A rollover crash on southbound Loop 101 near Guadalupe Road was responsible for slow traffic as crews worked to clear the roadway, officials said. The sole occupant of the vehicle was not injured.
Rollover Crash Closes Loop 101
If you’ve ever been in a rollover crash, you know just how quickly you can be flipped over. Read on to learn more about what causes rollovers and what you can do if you’re involved in a rollover crash.
Rollover accidents cause more fatalities than any other form of car accidents. More than 10,000 people yearly are killed in rollover car accidents. They can also be caused by numerous reasons.
Reasons for rollover car accidents include:
- Vehicle type. Though all types of cars can rollover, taller and narrower vehicles with higher centers of gravity are more susceptible to rollovers during a single-vehicle accident. These cars include: SUVs, pickups, and vans.
- Speed. Almost 40% of fatal rollover accidents involved excessive speed.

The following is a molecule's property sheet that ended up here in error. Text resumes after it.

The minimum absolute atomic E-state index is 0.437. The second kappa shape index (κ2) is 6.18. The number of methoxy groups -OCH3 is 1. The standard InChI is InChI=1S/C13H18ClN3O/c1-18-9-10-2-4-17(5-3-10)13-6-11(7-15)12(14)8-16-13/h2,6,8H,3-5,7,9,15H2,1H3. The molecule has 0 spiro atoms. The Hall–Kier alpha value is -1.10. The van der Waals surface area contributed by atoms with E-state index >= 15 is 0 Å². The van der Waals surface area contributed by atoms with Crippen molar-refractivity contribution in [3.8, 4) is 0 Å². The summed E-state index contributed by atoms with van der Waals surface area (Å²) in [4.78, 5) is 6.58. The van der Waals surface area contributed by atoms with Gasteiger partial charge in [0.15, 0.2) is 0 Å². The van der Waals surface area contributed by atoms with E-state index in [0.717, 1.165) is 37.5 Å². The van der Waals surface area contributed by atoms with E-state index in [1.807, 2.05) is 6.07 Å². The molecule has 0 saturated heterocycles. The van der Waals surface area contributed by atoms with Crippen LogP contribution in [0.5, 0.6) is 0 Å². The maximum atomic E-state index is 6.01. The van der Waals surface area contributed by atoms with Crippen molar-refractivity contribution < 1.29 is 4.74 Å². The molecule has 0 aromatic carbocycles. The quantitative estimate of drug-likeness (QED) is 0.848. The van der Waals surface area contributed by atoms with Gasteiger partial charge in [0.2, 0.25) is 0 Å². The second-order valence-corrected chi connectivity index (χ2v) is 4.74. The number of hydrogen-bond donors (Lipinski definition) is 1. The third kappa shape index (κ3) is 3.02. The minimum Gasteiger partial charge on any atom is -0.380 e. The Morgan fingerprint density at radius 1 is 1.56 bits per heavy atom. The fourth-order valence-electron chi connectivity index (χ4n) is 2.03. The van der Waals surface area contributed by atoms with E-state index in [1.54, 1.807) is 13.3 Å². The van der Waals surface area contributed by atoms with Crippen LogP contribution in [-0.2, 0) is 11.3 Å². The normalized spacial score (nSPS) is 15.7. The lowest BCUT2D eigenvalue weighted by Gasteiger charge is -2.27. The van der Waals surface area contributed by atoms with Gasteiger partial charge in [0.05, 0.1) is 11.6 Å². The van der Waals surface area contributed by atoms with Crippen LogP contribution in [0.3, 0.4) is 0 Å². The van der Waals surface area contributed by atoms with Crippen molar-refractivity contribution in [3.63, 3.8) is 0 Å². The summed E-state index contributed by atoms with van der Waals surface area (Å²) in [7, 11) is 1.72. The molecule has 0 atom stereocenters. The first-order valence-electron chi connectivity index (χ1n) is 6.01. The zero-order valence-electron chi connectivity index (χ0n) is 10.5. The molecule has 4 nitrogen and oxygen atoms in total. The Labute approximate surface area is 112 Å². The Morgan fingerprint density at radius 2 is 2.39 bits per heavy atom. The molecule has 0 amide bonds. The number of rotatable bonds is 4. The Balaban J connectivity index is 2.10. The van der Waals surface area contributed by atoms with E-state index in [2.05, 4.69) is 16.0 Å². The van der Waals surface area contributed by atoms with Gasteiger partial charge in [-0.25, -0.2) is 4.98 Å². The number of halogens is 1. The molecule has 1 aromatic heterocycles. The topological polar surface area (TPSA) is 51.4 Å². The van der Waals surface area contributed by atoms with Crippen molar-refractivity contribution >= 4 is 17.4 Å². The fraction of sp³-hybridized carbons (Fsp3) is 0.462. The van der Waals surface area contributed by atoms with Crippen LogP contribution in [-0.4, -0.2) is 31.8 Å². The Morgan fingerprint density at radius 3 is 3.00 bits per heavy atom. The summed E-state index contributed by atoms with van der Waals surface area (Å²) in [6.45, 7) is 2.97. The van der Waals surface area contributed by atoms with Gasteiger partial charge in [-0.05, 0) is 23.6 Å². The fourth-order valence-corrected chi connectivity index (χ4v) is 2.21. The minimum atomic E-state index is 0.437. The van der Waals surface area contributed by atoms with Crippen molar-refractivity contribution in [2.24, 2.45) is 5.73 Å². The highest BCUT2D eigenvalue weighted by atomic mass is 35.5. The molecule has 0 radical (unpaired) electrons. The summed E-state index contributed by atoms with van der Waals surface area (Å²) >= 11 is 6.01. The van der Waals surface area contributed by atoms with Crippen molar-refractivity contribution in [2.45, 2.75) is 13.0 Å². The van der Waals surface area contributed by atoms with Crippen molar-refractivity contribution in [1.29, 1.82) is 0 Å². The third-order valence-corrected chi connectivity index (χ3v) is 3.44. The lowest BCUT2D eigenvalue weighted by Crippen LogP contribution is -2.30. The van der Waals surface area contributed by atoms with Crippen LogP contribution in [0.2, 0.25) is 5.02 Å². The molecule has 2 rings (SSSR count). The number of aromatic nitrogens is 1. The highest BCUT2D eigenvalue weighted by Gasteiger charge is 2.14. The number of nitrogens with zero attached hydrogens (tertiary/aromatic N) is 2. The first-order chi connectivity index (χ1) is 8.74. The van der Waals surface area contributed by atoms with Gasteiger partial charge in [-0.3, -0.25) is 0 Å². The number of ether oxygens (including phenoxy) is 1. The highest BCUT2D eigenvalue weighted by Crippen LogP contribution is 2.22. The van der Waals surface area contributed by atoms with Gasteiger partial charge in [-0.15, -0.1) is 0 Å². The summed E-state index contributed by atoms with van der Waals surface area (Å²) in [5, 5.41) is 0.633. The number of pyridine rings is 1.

- Alcohol. Almost half of all fatal rollover accidents involved alcohol.
- Location. Almost 3/4 of fatal rollover accidents occur in rural areas. This is due to the fact that rural roads are often undivided and have no barriers.
- Routine driving. Over 90% of fatal rollover car accidents are single-vehicle accidents that involve routine driving maneuvers like going straight or rounding a curve. The reason behind the accidents are most likely to blame on distraction.
Cuts and Tears from a Car Accident****
Cuts and tear injuries can occur because of broken glass and torn metal. In the case of a rollover accident, a car’s occupant can be tossed around and injured from all areas of the car, or can even be ejected from the vehicle.
5-Star Safety Ratings System**
The National Highway Traffic Safety Administration (NHTSA) 5-Star Safety Ratings System, also known as the New Car Assessment Program (NCAP), measures the crash protection and rollover safety of new motor vehicles.